These vital N.J. needs would get big bucks from Biden’s new proposed budget

Posted Apr 09, 2021

The federal program to help fund the Gateway Tunnel and Portal Bridge, and grants to help Camden, Newark and other New Jersey communities would see more money under President Joe Biden’s proposed budget for the 12 months beginning Sept. 1.

The spending proposal was released Friday in advance of a more detailed budget, including proposed tax changes, that will be announced later this year.

Overall, Biden proposed spending $769 billion on non-defense programs, up 16% over current levels, and $753 billion on the Pentagon, up 1.7%. The spending is just part of the overall federal budget.

Biden proposed increasing the Capital Investment Grant program to $2.5 billion, up 23% from current levels. This is the Federal Transit Administration program that will provide most of Washington’s share of the $1.8 billion project to construct a new Portal Bridge over the Hackensack River.

It also will be the source of funds for the federal share of the Gateway Tunnel project under the Hudson River, which then would allow the existing tubes to be closed to repair the damage caused by Hurricane Sandy.

One of the holdups in making Gateway eligible for those funds, an environmental impact statement, now is scheduled to be finished by May 28, the U.S. Department of Transportation said Friday. The original deadline was March 30, 2018. Gov. Phil Murphy said the announcement was “a major step towards relief for New Jersey commuters.”

Biden’s budget also proposed spending $882 million to clean up Superfund sites. New Jersey has more contaminated sites than any other state.

And there is $75 million to address pollution from per- and polyfluoroalkyl substances, known as PFAS, which is blamed for drinking water contamination. Firefighting foam used at Joint Base McGuire-Dix-Lakehurst contained PFAS, and New Jersey sued the federal government in January to force it to clean up the chemicals contaminating groundwater supplies near the installation.

Rep. Frank Pallone Jr., chair of the House Energy and Commerce Committee, said those expenditures were all part of an effort to restore environmental protection.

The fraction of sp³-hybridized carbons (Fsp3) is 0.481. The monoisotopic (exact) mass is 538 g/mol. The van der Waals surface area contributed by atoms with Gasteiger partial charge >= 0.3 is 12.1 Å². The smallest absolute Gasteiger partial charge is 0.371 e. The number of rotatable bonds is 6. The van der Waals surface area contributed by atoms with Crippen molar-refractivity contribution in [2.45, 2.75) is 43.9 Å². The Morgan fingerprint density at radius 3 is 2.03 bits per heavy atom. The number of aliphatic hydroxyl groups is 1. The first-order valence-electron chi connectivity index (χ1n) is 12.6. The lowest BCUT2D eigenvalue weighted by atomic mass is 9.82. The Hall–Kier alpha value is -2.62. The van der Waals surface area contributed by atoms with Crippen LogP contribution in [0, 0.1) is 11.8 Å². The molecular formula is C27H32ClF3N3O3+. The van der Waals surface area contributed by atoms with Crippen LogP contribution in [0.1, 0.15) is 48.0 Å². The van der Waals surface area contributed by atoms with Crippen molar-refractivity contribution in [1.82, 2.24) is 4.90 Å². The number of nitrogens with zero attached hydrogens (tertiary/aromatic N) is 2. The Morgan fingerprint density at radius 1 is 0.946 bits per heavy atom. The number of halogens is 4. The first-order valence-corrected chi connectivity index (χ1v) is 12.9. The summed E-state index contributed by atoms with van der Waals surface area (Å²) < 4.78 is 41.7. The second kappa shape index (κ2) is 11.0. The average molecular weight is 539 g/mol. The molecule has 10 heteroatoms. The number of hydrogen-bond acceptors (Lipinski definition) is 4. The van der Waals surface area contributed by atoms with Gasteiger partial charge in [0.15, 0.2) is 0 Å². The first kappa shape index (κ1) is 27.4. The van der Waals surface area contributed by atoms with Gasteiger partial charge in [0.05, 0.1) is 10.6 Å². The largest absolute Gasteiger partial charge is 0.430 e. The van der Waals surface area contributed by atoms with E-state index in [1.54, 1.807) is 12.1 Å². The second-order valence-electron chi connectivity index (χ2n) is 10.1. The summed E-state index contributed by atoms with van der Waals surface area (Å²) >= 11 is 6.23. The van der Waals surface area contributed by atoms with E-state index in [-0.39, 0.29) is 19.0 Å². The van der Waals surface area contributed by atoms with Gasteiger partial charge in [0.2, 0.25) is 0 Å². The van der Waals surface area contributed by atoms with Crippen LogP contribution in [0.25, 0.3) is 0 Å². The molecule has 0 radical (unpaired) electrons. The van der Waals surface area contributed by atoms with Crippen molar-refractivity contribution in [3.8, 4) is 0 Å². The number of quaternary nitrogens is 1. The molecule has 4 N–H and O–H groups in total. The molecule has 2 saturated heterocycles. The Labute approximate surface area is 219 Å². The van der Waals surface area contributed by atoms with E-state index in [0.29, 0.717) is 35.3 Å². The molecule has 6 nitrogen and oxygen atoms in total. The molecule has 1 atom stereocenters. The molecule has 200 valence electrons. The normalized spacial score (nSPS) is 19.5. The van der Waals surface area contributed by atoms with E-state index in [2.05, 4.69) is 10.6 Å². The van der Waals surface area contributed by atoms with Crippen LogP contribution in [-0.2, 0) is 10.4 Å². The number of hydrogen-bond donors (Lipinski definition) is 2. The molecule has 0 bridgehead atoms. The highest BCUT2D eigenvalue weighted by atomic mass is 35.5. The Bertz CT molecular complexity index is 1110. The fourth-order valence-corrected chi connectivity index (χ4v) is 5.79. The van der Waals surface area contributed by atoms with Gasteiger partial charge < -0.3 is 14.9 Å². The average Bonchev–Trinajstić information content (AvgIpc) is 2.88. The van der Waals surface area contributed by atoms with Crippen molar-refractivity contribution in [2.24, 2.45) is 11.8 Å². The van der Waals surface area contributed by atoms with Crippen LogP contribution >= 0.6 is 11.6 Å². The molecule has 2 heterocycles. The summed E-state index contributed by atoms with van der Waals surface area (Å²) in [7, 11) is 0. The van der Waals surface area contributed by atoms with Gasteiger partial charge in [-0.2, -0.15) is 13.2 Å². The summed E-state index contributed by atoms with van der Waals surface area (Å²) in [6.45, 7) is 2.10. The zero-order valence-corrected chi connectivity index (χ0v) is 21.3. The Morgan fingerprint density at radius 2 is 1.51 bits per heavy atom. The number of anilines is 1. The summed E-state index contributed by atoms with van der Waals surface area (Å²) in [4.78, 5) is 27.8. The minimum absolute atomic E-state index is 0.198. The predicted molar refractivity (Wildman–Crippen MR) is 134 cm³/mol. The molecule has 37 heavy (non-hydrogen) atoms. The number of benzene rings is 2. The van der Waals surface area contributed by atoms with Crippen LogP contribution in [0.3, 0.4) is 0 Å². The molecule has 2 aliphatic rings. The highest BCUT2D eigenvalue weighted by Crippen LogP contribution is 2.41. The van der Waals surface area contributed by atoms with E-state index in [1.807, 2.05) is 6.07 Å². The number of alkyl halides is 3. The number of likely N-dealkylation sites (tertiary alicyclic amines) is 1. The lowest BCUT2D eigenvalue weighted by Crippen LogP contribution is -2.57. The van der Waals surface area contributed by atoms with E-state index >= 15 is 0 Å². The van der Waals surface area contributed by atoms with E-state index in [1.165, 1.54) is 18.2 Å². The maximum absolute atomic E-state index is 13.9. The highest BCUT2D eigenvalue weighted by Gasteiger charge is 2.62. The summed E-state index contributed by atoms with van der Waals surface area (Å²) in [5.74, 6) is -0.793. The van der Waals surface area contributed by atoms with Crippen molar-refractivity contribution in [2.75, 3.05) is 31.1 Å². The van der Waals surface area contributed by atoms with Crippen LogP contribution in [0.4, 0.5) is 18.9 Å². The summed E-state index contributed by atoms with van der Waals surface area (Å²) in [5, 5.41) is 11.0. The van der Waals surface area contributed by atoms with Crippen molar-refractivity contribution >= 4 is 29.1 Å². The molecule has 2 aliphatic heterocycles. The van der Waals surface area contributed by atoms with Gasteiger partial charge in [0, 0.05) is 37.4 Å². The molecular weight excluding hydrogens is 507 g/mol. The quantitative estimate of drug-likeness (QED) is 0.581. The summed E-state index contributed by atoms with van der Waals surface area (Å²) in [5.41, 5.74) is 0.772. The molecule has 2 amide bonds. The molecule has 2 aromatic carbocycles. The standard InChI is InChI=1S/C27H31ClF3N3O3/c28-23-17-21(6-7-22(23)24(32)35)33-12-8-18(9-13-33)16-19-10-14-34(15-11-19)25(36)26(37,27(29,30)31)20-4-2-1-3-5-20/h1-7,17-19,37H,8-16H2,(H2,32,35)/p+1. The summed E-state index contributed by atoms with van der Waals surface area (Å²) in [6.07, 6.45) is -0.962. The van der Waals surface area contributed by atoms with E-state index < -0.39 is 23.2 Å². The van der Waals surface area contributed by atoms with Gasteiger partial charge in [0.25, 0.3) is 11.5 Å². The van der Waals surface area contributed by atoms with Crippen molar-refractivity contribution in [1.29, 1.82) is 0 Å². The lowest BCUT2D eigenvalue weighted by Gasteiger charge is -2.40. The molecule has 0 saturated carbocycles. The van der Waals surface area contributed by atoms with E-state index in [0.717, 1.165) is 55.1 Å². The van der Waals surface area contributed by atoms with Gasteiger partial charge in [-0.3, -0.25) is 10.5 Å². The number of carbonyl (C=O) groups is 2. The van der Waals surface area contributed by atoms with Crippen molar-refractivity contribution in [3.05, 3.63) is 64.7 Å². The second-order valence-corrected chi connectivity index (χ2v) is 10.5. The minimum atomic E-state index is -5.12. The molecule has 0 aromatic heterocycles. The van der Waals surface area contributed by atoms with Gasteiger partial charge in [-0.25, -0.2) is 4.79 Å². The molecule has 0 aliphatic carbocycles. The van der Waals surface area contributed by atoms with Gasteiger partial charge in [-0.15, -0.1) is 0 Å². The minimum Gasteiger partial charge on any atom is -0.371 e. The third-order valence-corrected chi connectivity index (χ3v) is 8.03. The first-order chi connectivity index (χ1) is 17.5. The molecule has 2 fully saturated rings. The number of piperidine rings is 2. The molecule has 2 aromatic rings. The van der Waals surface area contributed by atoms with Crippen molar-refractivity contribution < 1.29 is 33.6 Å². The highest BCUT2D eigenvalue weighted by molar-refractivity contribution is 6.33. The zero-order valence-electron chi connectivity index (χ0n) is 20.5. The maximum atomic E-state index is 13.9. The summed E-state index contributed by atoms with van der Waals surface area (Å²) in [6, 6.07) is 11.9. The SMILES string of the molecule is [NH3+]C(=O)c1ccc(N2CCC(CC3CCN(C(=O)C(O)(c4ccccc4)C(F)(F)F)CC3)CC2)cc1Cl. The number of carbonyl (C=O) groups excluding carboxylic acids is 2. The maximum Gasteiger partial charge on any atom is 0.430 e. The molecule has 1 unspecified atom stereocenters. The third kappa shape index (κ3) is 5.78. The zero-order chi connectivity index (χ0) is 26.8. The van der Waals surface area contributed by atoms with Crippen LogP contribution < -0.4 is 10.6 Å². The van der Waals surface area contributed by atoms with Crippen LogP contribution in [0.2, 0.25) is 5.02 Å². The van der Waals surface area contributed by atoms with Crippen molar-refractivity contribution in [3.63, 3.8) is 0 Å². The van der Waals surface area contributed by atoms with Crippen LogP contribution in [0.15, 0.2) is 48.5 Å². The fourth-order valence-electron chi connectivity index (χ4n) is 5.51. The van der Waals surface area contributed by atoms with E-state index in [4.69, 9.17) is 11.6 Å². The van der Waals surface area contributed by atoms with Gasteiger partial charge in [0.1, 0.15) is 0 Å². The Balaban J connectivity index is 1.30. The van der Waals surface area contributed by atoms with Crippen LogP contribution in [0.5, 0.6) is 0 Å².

“The main thing here is President Biden is trying to rebuild EPA from all the cutbacks and all the efforts to basically weaken it,” said Pallone, D-6th Dist. “Trump tried to eliminate science and the function of science. He did not do enforcement. He tried to weaken the laws through regulatory actions.

The budget also sets aside $2 billion for clean energy projects at a time when New Jersey is moving ahead with building offshore wind farms along the Jersey Shore.

In some cases, Biden’s budget marked a 180 degree turn from President Donald Trump’s spending proposals, all of which were rejected by Congress.

For example, Biden proposed $3.8 billion for Community Development Block Grants, up $295 million, which Trump unsuccessfully sought to eliminate. The money goes to urban areas for housing and economic development. New Jersey and the state’s counties, cities, and towns received $88.2 million in 2019.

While Trump sought to slash Amtrak funding, Biden proposed increasing the passenger railroad’s budget by 35% to $2.7 billion for the Northeast Corridor and other routes.

And Biden proposed increased funding for the Supplemental Nutrition Assistance Program, commonly known as food stamps, and the Women, Infants, and Children program, by more than $1 billion to $6.7 billion. Trump tried to cut spending on nutrition programs.

New Jersey had 815,000 individuals in about 419,000 households receiving food stamps, according to the Human Services Department. And the monthly average of WIC participants was 140,987 as of February, according to the state Health Department.

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published this page in News and Politics 2021-04-10 02:15:57 -0700